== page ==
The thrill of discovering new friends was equaled in intensity only by the sadness of losing them all too soon. I hated that I met some of the greatest and most intriguing people of my life but was only able to spend a few days with them. On several occasions after an especially difficult good-bye I told myself that I didn’t want to do it anymore and that I was done making new friends. Usually the next day I would meet another incredible person and we would become friends. Not becoming friends with an awesome person would be a much worse tragedy than becoming friends and then losing them. And so the cycle continued uninterrupted.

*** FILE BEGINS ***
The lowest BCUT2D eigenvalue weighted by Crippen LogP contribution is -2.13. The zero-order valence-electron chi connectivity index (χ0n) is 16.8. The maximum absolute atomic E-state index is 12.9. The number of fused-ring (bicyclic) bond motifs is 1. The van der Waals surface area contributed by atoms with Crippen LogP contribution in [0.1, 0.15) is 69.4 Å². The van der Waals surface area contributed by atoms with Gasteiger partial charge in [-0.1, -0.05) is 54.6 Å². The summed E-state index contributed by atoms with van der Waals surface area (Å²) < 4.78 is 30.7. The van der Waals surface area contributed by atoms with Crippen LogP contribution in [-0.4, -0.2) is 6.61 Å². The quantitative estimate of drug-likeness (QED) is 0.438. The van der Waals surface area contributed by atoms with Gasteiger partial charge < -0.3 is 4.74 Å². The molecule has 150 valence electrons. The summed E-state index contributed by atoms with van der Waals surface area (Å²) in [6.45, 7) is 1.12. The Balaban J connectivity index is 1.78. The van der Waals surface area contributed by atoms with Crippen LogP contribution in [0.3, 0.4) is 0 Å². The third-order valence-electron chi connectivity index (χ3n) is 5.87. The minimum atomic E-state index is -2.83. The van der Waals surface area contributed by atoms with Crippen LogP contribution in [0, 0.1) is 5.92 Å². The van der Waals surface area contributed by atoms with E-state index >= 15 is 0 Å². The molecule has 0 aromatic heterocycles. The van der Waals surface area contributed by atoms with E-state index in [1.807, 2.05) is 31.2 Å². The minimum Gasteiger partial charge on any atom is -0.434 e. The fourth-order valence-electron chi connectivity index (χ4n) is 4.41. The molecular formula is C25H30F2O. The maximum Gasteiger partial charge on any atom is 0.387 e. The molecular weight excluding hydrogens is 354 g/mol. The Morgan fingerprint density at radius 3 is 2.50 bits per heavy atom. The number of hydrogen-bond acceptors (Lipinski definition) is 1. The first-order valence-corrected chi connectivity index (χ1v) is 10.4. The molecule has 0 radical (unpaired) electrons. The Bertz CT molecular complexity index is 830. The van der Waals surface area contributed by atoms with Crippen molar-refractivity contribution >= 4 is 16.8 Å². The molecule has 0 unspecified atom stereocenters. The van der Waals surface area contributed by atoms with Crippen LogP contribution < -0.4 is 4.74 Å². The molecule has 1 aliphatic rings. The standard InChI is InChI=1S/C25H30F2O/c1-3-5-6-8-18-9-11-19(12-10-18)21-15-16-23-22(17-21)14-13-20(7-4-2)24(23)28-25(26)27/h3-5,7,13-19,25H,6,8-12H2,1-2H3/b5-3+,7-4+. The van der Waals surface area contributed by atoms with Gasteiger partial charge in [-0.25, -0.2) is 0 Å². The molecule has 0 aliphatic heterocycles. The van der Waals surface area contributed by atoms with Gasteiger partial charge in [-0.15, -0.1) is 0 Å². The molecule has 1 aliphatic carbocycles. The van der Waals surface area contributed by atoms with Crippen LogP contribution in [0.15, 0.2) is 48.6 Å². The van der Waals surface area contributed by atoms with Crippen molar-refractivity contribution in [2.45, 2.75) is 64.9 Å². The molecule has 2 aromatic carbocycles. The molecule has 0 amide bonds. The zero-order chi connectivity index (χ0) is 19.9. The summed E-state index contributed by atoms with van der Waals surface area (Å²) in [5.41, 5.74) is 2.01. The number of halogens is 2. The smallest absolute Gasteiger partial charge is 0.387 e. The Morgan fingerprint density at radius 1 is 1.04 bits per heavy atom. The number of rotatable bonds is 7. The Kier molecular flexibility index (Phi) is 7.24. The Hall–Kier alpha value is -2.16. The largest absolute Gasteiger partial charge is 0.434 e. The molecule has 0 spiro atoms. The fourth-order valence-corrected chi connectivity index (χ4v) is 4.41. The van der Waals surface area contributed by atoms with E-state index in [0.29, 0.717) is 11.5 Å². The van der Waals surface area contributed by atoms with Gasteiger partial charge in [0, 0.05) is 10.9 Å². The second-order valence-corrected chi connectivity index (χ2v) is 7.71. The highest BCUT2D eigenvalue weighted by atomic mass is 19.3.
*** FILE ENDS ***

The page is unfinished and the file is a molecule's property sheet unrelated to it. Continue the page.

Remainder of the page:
The ripple on the horizon pulled me back to my pristine surrounding in the ocean. My memories fell into the water around me, silently splashing into the ocean and then sinking into the cool waters of my mind where they would be safe. At first I wasn’t sure if the swell was going to develop into anything but as it raced towards me I realized that it was growing into a nice wave. My mind was clear as I spun around on my board and paddled into position. I looked over my left shoulder and a burst of energy shot through my body when I saw the glorious shape and size of the wave rolling towards me. I got this, I thought as I paddled towards the shore building speed and feeling the water swell underneath me. I timed my takeoff perfectly and smoothly glided down the face of the breaking wave. I made a slight turn to the left and climbed up the face of the wave gaining speed as I did. A burst of joy exploded in my chest with the force of the acceleration. Out of the corner of my eye I saw the emerald wall of water rise up and prepare to crash down on my head. The race was on; I crouched lower on my board and got every bit of speed possible. This is going to be close I thought. I shot ahead of the wave, narrowly escaping a nasty wipe out, and then made a hard right turn back into it. I found the sweet spot in the wave again and began to walk towards the front of my long board. I skillfully steered the board with slight pressure from the balls of my feet. I was a foot from the nose of my board when I looked up and saw that I was getting close to the beach. I walked towards the back of the board and enjoyed a few more seconds of the ride before ending it by attempting a clumsy back flip off the board into three feet of water. I erupted from the shallow water and laughed with joy as I climbed back onto my board. My entire being vibrated with pure ecstasy. I powerfully paddled back towards the break with a massive smile on my face. It had been a long ride and I had a lot of distance to cover. Slowly the joy receded and my mind returned to my friends. I missed them and wished that they had been there so that we could have enjoyed the waves together.